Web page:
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Sunday, July 31, 2016

Professor Norma Esparza and the Cold-Case Murder of Gonzalo Ramirez

     Norma Patricia Esparza grew up in southern California's Orange County. On March 25, 1995, the 20-year-old Pomona College student, while in Santa Ana visiting her sister, went to a bar where she met Gonzalo Ramirez. The next morning, accompanied by her sister and a friend, Esparza met Ramirez at a restaurant. Following breakfast, Ramirez drove her back to her dormitory in Claremont.

     On April 15, 1995, during a meeting in Costa Mesa with her boyfriend Gianni Anthony Van at a transmission shop owned by his friend Kody Tran, Norma Esparza revealed that Ramirez had raped her in her Pomona College dorm room after she met him that morning for breakfast.

     The day following the meeting in the transmission shop, a police officer in Irvine, California found Ramirez's body along side of a back road. It looked as though someone had hacked him to death and chopped off several of his fingers. Detectives questioned Norma Esparza who repeated her rape allegation. She said she had no idea who had killed Ramirez.

     In 1996, Esparza and Gianni Van were married. That year, without promising leads in the Ramirez murder case, Irvine detectives shelved the homicide investigation.

     Norma Esparza graduated from Pomona College with a degree in psychology. In 2004, she divorced Gianni Van and moved to France. Five years after moving to Europe, Esparza moved to Geneva, Switzerland where she taught psychology and counseling at Webster University, an American accredited school with campuses in the United States, Europe, and Asia.

     As Esparza pushed ahead with her academic career, the authorities in California, after re-activating the Ramirez case in 2010, were making progress. Using advanced DNA science, a crime lab analyst was able to identify traces of blood recovered from Kody Tran's transmission shop in Costa Mesa as the murder victim's. Because Esparza had admitted being at the transmission shop on the night before the discovery of Ramirez's body, homicide investigators considered her a suspect in the 15-year-old murder.

     Ramirez case detectives believed that on April 15, 1995, after Esparza informed her boyfriend and Kody Tran that she had been raped three weeks earlier by Ramirez, she and the two men drove to a bar where Esparza pointed out Ramirez. As Ramirez drove home from the bar, Gianni Van intentionally rear-ended Ramirez's pickup truck at a red light. When the murder target climbed out of his truck to inspect the damage, Kody Tran and Gianni Van started punching him. Ramirez fled on foot but his attackers caught up to him and forced him into their van.

     After arriving at Tran's Costa Mesa transmission shop, Tran and Van hacked Ramirez to death with a meat cleaver. While detectives didn't think that Esparza had participated in the actual killing, they believed that she had been the chief motivating force behind the murder.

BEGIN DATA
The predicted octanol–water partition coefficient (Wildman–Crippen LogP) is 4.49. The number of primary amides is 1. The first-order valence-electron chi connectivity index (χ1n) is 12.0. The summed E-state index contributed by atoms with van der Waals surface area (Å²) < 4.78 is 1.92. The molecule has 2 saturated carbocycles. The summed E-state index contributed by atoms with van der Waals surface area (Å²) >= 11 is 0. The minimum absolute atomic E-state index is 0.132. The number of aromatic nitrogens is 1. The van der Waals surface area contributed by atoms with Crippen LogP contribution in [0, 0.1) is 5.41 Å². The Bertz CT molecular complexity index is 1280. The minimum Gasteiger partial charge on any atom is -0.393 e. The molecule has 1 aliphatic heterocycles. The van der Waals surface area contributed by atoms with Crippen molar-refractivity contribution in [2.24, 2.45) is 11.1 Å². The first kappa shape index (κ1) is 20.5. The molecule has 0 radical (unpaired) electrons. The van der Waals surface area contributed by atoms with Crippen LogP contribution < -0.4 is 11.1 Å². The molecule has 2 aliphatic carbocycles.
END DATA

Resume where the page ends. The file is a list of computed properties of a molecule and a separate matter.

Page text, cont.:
An Orange County prosecutor, in February 2012, eighteen years after the Ramirez murder, charged Esparza, her ex-husband Gianni Van, and Kody Tran with murder. A short time later, during a stand-off with SWAT team officers, Kody Tan committed suicide.

     In October 2012, police in Boston, Massachusetts arrested Professor Esparza at Logan Airport where she had a layover on her way from Geneva, Switzerland to a Webster University related meeting in St. Louis. After her extradition to California, Esparza gained release from the Orange County Jail by posting her $300,000 bond.

    Two months after her arrest, Esparza signed a plea agreement with Special Prosecutor Scott Simmons in which she would remain free on bail as long as she, as a future trial witness, cooperated with the state. As part of the deal, Esparza agreed to plead guilty to voluntary manslaughter. Otherwise, she would be prosecuted for murder, a crime that could bring a life sentence without the possibility of parole.

    In November 2013 the Ramirez case took a sudden turn when the 39-year-old college professor told reporters that she had decided not to plead guilty. At that point, Orange County Judge Gerald Johnson revoked her bail and sent her back to the Orange County Jail.

     Esparza's current husband, Jorge Mancillas, called the bond revocation "an injustice." To reporters he said, "I guess in Orange County it doesn't count to be innocent."

     On September 15, 2014, Norma Esparza, having changed her mind, entered a guilty plea in Orange County Superior Court in exchange for a six-year prison sentence and the promise to testify against Gianni Van. Her attorney, Jack Earley, told reporters that "there is inherent risk in going to trial. The question is, do you take that risk.  Esparza and her husband Jorge Mancillos have a 4-year-old daughter." According to attorney Earley, his client's decision to plead had a lot to do with the child.

     On July 10, 2015, following a short trial, the jury found 43-year-old Gianni Anthony Van guilty of special circumstances murder. Orange County Superior Court Judge Gregg L. Prickett sentenced Van to life in prison without the possibility of parole.

     

3 comments:

  1. The Orange County prosecutor was on a power trip on this one. This woman should not have ever been charged.

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    1. No.. she instigated the murder of the young man she said raped her. she was evil.. she used the marriage to Gianni as a ploy.. she got she deserved.

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  2. Sorry to jump in any old place and comment...I notice you don't have a blog roll of favorite blogs on the right side of your blog. If I add your blog to my blog roll, would you add mine?

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